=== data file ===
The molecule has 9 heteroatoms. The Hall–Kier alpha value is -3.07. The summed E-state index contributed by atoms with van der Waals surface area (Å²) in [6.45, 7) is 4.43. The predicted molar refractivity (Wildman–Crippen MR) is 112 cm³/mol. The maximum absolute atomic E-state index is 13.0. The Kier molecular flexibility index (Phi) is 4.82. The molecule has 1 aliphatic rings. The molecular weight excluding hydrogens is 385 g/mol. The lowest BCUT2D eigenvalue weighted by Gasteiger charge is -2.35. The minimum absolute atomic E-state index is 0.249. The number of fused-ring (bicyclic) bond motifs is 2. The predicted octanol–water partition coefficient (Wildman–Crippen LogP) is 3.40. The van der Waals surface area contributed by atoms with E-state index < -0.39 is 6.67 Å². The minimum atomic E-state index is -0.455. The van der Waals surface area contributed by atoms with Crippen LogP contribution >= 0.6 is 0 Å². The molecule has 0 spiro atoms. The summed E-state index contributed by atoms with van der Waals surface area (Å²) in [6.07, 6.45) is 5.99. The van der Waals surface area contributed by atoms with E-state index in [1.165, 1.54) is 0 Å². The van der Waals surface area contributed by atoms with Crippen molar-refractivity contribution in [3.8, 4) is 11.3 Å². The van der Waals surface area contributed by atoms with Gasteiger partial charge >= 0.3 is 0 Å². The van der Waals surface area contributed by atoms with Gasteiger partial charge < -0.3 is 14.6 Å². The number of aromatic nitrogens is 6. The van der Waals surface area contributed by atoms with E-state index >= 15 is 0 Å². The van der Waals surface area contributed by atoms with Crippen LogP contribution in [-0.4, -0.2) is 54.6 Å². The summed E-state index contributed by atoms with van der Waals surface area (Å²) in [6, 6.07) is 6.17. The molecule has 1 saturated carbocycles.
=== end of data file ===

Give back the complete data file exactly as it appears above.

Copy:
The molecule has 9 heteroatoms. The Hall–Kier alpha value is -3.07. The summed E-state index contributed by atoms with van der Waals surface area (Å²) in [6.45, 7) is 4.43. The predicted molar refractivity (Wildman–Crippen MR) is 112 cm³/mol. The maximum absolute atomic E-state index is 13.0. The Kier molecular flexibility index (Phi) is 4.82. The molecule has 1 aliphatic rings. The molecular weight excluding hydrogens is 385 g/mol. The lowest BCUT2D eigenvalue weighted by Gasteiger charge is -2.35. The minimum absolute atomic E-state index is 0.249. The number of fused-ring (bicyclic) bond motifs is 2. The predicted octanol–water partition coefficient (Wildman–Crippen LogP) is 3.40. The van der Waals surface area contributed by atoms with E-state index < -0.39 is 6.67 Å². The minimum atomic E-state index is -0.455. The van der Waals surface area contributed by atoms with Crippen LogP contribution >= 0.6 is 0 Å². The molecule has 0 spiro atoms. The summed E-state index contributed by atoms with van der Waals surface area (Å²) in [6.07, 6.45) is 5.99. The van der Waals surface area contributed by atoms with E-state index in [1.165, 1.54) is 0 Å². The van der Waals surface area contributed by atoms with Crippen molar-refractivity contribution in [3.8, 4) is 11.3 Å². The van der Waals surface area contributed by atoms with Gasteiger partial charge >= 0.3 is 0 Å². The van der Waals surface area contributed by atoms with Gasteiger partial charge < -0.3 is 14.6 Å². The number of aromatic nitrogens is 6. The van der Waals surface area contributed by atoms with E-state index >= 15 is 0 Å². The van der Waals surface area contributed by atoms with Crippen LogP contribution in [-0.4, -0.2) is 54.6 Å². The summed E-state index contributed by atoms with van der Waals surface area (Å²) in [6, 6.07) is 6.17. The molecule has 1 saturated carbocycles.